I think for Dungeons and Dragons players, old standards such as Keep on the Borderlands and Temple of Elemental Evil fall into the latter category. 

Still others make it a tradition to play a certain adventure at a certain holiday. Ravenloft, for instance, was born as a Halloween adventure and continues to be enjoyed as such.

Our table is taking a return trip through Waterdeep Dragon Heist, a D&D adventure published last September.  

Now, WDH was designed for reply. Specifically, it offers four different adventure tracks — one for each season of the year — and four different adversaries keyed to each season. That does take the workload off a GM’s shoulder when it comes to putting new flesh on old bones.

Regardless of your favorite adventure’s design, here are some tips for bringing an old favorite to life anew.


  1. Make the locale or nearby base as dynamic as possible.  In the case of Waterdeep: Dragon Heist, I am using the randomized locations from Waterdeep: City Encounters, a DM’s Guild Adept product, to give life and sizzle to street-level engagements in Waterdeep. But even without an additional supplement, the urban encounter lists from the Dungeon Master’s Guide would suffice. Both provide a new way to introduce sideways encounters that amplify the experience. New encounters can mix with old ones in ways that take adventures down entirely new paths.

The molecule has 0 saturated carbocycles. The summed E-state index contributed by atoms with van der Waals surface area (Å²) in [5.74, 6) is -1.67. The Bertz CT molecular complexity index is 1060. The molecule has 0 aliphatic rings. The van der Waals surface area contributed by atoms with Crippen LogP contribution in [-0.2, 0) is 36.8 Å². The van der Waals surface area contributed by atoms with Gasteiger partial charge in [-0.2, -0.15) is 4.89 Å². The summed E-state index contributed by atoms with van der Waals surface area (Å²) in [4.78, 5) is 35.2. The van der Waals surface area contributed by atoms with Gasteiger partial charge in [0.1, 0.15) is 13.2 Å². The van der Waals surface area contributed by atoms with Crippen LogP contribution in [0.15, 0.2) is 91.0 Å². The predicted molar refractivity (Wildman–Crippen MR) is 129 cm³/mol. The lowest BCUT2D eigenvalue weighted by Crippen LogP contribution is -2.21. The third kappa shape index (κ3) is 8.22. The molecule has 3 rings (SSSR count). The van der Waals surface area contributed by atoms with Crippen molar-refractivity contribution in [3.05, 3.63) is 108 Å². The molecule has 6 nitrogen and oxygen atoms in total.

2. Provide a new motive for the quest-giver or patron NPC. The boss says you have a new goal. Maybe it’s not Lord Neverember’s treasure this time. Maybe its something else, say a magic item that Laerel Silverhand once possessed and is now lost? Yep, it might be as simple as scratching off the big treasure item from the first run and replacing it with something equally (or more) tantalizing.